'Kills On Wheels'

A rare but welcome sight for a feature to showcase no less than three lead characters with disabilities, but to focus on that aspect would be doing disservice to this unusual Hungarian action flick. Part-buddy comedy, part-thriller, writer-director Attila Till's blends fantasy and reality as the lead trio find themselves (literally) drawn into the criminal underworld.

'Lo And Behold, Reveries Of The Connected World'

Visionary filmmaker Werner Herzog's latest feature documentary is also one of his finest, as he details the birth of the internet and our current digital age. As is now customary, his charming narration both informs and delights, while his disarming demeanour brings pleasingly natural responses from his array of sources, particularly Tesla/Space X founder Elon Musk.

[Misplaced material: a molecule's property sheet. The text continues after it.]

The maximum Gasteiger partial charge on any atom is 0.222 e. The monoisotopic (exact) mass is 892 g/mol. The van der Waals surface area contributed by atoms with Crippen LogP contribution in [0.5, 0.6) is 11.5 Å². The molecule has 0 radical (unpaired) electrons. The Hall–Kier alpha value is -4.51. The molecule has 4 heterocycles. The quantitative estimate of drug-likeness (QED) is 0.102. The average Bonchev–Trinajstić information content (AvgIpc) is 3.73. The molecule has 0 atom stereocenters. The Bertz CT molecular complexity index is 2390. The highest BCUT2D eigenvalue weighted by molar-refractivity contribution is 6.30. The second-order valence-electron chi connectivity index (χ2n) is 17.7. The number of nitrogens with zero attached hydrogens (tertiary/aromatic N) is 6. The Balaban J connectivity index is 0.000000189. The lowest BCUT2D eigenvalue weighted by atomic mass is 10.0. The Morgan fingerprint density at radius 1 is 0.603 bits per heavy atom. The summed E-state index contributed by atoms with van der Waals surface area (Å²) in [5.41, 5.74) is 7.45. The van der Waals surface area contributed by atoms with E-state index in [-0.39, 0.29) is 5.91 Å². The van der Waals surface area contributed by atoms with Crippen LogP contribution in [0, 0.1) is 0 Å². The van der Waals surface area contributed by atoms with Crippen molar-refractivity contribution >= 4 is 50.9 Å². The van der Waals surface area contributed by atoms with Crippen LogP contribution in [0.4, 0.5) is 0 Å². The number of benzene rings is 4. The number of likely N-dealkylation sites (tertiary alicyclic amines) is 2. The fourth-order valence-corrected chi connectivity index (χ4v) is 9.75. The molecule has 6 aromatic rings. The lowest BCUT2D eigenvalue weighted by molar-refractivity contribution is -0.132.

Chilean auteur Pablo Larrain is steadily becoming a regular at the BFI London Film Festival, following 2015's 'The Club' and 2012's Oscar-nominated 'No'. As with the latter film, Larrain selects Gael Garcia Bernal as a lead - this time as the foil to titular character, Pablo Neruda. A biopic of sorts, Luis Gnecco's compelling portrayal of the poet-politician shines alongside Bernal's befuddled detective.


Alex Taylor's stylish teen drama doesn't exactly hit the tropes that you'd see in your average episode of 'Hollyoaks', with BDSM and alien abduction playing prominent roles in this larger-than-life British indie. The likes of Alexa Davies, Tallulah Haddon, and Lucian Charles Collier sparkle in this striking piece of suburban strife, with musician Annabel Allum's incredible acoustic cameo acting as an understated counterpart to the East India Youth-led soundtrack.

'Starless Dreams'

A worthy winner of the Grierson Documentary award in the LFF's Documentary Competition, Mehrdad Oskouei delves into one of Iran's female juvenile detention centres and its collection of detainees. The documentarian highlights the context and backgrounds that have seen these young women turn to criminal activity, providing a valuably human insight to their actions.